Skip to content

Subdivide a huge project list to simplify the prioritization process

A classic problem for many project-oriented organizations (IT, R&D, Engineering, Operations) … how can resource prioritization be simplified, yet repeatable? It’s a fairly involved topic, but a common approach is to group projects into a workable number of “chunks” … we’ll use the term Initiatives. How will this help?

Challenge: Clarify the team’s priorities, alignment, and resource levels – without going into the details

  • The CEO asks a question – what Projects are on the to-do list for IT? [Do we actually expect the CIO to review 300+, or the (current) top 20 of a fairly fluid list?]
  • Top tier of [insert business unit] asks [insert IT director] to break out IT spend / allocation against Projects / Priorities – on a single PowerPoint slide
  • The Finance team wants us to allocate next year’s budget across “projects”, somebody suggests calling out the business’ Key Projects – but that list will be outdated in a few weeks

Solution: Group all projects into Initiatives, and use this list to identify / prioritize / categorize new and existing work

Ok, this seems kind of obvious, but managing an ongoing list of projects and initiatives is a bit of a hassle – you’ll need to deal with

  • Fluidity – at the project level, the current #1 priority / “gun to the head” can and will change week to week
  • Detail – Work always expands to fill a perceived vacuum, and you can easily anticipate a “backlog” or oversupply of project ideas that could stretch out 2 years or more
  • Noise – Expect a lot of “noise” in the detail, especially if you’re taking on an existing backlog; you’ll see project requests that stretch back months and years, with names of Leads, Sponsors, and Requestors that are no longer with your organization

The Initiatives approach should help with all of these – especially in the beginning stages, when you are laboring to remove most of that old “noise” in the system.

Key Question: How do we identify an Initiative? Here are two simple rules

  1. If the work / projects underneath can aggregate to at least 10% of the total ($$, LOE, revenue, whatever) – it’s an Initiative
  2. If it’s a bullet point on a slide for the CEO or the BoDit’s an Initiative

Rule 2 is pretty important to understand – it’s your first simplistic hack at tying project prioritization to business strategy / corporate goals. Don’t be too cynical about this approach; the sound bites that appear on executive radar screens may change every quarter, but if you are eventually communicating with those folks for go/no go approval, capital / expense or people resources, you better make sure they can draw a straight line between a given project and their current hot buttons.

Ok, so with that premise, here’s a starter set of of Initiatives that are generic enough to work in most organizations. The first ones are for general business projects …

  • Compliance: Includes mandatory work due to regulatory, audit, and/or vendor requirements
  • Procurement: Streamline and standardize procurement to realize savings on Direct and Indirect spend
  • Cost Reduction: Drive hard-dollar cost reductions through improved process and use of technology
  • Maintenance of Business: Includes mandatory work due to customer demands, plus value-add work to enhance customer relationship. No hard-dollar revenue impact, except when preventing a loss of business
  • Productivity: Drive soft-dollar cost reductions through improved process and use of technology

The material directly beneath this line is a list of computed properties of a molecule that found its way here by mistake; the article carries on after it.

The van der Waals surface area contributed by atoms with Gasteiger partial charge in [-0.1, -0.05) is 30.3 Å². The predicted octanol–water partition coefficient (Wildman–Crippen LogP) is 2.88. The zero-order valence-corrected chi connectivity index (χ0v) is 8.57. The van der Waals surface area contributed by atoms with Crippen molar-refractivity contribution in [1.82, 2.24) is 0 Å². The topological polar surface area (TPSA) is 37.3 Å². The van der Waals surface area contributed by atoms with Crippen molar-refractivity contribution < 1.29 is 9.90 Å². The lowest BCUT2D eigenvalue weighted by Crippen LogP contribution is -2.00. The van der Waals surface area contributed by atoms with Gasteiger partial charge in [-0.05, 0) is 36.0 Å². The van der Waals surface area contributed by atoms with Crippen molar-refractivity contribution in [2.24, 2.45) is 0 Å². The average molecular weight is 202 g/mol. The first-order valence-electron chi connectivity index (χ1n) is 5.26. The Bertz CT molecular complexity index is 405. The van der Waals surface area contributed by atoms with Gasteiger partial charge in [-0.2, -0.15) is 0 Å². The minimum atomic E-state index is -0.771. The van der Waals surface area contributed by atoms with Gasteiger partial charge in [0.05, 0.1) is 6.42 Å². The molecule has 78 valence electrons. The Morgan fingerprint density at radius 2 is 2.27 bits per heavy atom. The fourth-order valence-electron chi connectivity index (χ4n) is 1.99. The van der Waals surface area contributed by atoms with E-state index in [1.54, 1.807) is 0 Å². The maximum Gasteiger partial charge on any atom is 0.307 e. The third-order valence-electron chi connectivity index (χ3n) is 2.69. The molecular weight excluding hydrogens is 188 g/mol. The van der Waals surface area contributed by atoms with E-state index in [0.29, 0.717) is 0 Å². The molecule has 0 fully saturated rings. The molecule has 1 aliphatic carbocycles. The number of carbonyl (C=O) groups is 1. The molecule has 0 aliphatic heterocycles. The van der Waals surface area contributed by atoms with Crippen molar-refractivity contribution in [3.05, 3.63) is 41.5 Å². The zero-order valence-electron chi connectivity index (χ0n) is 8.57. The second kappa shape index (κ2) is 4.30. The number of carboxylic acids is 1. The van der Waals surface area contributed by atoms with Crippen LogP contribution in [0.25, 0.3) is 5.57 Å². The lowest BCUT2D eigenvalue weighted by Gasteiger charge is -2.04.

• Growth: Enable and support hard-dollar, top-line revenue growth

Note the focus on hard-dollar benefits. This is a philosophy/guideline, not a rule; your organization or your management style may allow for soft-dollar benefits in project justifications. Also, the list is sorted from things you have to do, to things you could/should be doing.

These next ones are for IT / technical projects; you need to make the point that a certain amount of the IT departments’ time should be spent on IT-focused projects (investment work) …

  • Business Continuity: Foundational work required to keep the business technology operating
  • Maintaining Currency: Drive down long-term cost of ownership by maintaining technology at a pace with vendor and environmental advances
  • Technology R&D: Frontier work to evaluate and operationalize new information technology to support business goals

Yes, these are all generic Initiatives – no examples of Rule 2 (above), since that will be organization-specific. The key is to make the list of reasonable length, assign projects to initiatives, and present the aggregate totals when discussing prioritization

“… our resources are distributed across 20% Compliance, 40% Maintenance of Business, 30% Cost Reduction, and 10% Growth projects”

“Sounds great!”


“Goodness, we need more growth – can we dial back on the maintenance projects?”

Now that is a very simple, meaningful, relevant conversation to have with an exec.

This Post Has 0 Comments

Leave a Reply

Your email address will not be published. Required fields are marked *

Related Articles

You Can’t Run IT Like A Business (except Maybe You Can …)

Well-intentioned IT leaders, and their functional peers, want to apply run-like-a-business concepts like customer satisfaction and value creation to the operations of shared service functions. If we can describe things with the same words, we can apply the same fixes. But it's a bit tricky to restate things in a meaningful way...

Read more
Saving For A Rainy Day ... (Innovation Budget)

Accelerate Innovation with a Simpler Budget Approach

Organizations are desperate for innovation, but these are still investment choices that require complete and credible data to enable the right decisions. Developing a simple standard for characterizing all costs will accelerate decision making.

Read more